Monday, April 16, 2012

This is what disruption looks like, Part II

I have been using the Lean Startup and Business Model Generation tools in my MBA capstone. One of the ideas we have been using is to create a minimum viable product ("MVP"), and then test it with  potential customers. It seems to be working quite well in the class.

But since these books are pretty new, and there aren't so many examples out there, we have also had several hundred students searching for examples.

Today, one of my students, Abhishek, sent me this example, with the following comment: "To test their MVP Pebble used where they put a video for the watch with the intention of raising $100,000 to manufacture this watch. They met their target funding in less than 2 hours and currently have raised more than $2 million due to the huge interest in the product."

He sent me this email at 9:30 am this morning. By 4 pm, they were at $3.2 million.

Several years ago, Paul Graham and others started pointing to how the cost of starting a startup was dropping, and that this was, perhaps an existential threat to venture capital. For a while, Kickstarter probably just looked cute to the VCs... non-threatening. But in the past few weeks, first Congress passed a crowdfunding bill, and now a startup has raised over $3 million on Kickstarter in a matter of days.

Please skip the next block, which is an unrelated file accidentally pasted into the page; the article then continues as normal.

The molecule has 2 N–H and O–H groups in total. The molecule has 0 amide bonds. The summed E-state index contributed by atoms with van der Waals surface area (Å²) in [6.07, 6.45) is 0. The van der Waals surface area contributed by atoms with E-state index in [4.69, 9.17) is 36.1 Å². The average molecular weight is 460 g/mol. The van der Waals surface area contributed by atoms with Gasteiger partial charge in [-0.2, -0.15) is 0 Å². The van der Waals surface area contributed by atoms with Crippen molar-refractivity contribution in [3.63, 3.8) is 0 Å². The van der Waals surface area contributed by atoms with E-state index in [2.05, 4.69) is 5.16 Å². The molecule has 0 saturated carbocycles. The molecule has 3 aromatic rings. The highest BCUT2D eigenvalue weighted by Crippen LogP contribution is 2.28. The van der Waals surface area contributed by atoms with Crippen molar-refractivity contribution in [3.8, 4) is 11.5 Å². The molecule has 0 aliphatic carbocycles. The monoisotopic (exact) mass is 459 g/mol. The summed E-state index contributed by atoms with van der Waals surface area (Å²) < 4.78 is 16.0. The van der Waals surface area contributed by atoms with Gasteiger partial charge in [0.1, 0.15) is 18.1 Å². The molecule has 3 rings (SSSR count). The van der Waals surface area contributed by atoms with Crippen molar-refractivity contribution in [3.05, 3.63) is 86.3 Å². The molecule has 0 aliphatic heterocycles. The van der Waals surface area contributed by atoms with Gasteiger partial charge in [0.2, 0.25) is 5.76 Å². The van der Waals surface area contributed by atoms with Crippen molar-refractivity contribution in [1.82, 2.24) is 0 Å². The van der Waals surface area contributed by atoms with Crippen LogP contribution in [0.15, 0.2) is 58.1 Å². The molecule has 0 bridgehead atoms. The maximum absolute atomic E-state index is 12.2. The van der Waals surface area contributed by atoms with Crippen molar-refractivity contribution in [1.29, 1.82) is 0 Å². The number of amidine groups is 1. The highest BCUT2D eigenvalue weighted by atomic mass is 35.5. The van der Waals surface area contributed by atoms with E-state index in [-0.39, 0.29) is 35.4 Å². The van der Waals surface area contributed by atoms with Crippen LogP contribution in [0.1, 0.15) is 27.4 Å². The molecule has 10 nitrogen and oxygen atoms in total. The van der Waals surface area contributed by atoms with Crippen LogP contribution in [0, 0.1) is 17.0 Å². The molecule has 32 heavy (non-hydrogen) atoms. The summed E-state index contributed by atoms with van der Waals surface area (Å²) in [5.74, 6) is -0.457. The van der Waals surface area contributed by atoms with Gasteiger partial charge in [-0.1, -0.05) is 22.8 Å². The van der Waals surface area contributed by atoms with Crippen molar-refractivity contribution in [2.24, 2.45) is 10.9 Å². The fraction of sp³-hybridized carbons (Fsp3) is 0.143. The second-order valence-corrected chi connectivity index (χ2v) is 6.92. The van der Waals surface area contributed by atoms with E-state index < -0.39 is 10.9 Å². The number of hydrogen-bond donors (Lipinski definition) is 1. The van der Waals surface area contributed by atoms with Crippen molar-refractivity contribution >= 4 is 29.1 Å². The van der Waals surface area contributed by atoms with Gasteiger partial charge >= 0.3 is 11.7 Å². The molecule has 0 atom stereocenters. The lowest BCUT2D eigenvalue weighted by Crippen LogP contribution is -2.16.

Wonder if VCs still think that's cute? Or are they starting to feel nervous?

This looks like a whole new way of bootstrapping...and it will be interesting to watch how it develops, as well as what other types of products and services begin to hit larger numbers on these platforms.
For an interesting podcast on how Kickstarter got started, as well as concerns about where products like this fit (compared to projects like documentaries) check out this From Scratch interview.

-May 7 update: interesting analysis from Robert Fabricant at Frog Design. 

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